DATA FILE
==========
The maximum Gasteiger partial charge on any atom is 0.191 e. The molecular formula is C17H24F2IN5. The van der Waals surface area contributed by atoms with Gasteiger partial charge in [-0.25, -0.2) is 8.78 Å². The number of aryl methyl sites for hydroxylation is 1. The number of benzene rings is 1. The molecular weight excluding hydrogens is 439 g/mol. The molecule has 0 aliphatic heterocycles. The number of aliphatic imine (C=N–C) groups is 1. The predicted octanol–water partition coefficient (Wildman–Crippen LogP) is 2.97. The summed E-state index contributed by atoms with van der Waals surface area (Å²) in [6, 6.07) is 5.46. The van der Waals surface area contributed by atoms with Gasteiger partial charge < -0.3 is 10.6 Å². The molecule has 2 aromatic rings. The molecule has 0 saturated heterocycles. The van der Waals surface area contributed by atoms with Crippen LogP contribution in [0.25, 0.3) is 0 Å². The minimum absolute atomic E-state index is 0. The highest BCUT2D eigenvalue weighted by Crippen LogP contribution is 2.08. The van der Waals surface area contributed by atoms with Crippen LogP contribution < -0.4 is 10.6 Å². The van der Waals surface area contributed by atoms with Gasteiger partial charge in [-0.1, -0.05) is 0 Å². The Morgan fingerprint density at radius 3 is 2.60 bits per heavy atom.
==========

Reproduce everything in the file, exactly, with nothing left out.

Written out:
The maximum Gasteiger partial charge on any atom is 0.191 e. The molecular formula is C17H24F2IN5. The van der Waals surface area contributed by atoms with Gasteiger partial charge in [-0.25, -0.2) is 8.78 Å². The number of aryl methyl sites for hydroxylation is 1. The number of benzene rings is 1. The molecular weight excluding hydrogens is 439 g/mol. The molecule has 0 aliphatic heterocycles. The number of aliphatic imine (C=N–C) groups is 1. The predicted octanol–water partition coefficient (Wildman–Crippen LogP) is 2.97. The summed E-state index contributed by atoms with van der Waals surface area (Å²) in [6, 6.07) is 5.46. The van der Waals surface area contributed by atoms with Gasteiger partial charge < -0.3 is 10.6 Å². The molecule has 2 aromatic rings. The molecule has 0 saturated heterocycles. The van der Waals surface area contributed by atoms with Crippen LogP contribution in [0.25, 0.3) is 0 Å². The minimum absolute atomic E-state index is 0. The highest BCUT2D eigenvalue weighted by Crippen LogP contribution is 2.08. The van der Waals surface area contributed by atoms with Crippen LogP contribution < -0.4 is 10.6 Å². The van der Waals surface area contributed by atoms with Gasteiger partial charge in [-0.1, -0.05) is 0 Å². The Morgan fingerprint density at radius 3 is 2.60 bits per heavy atom.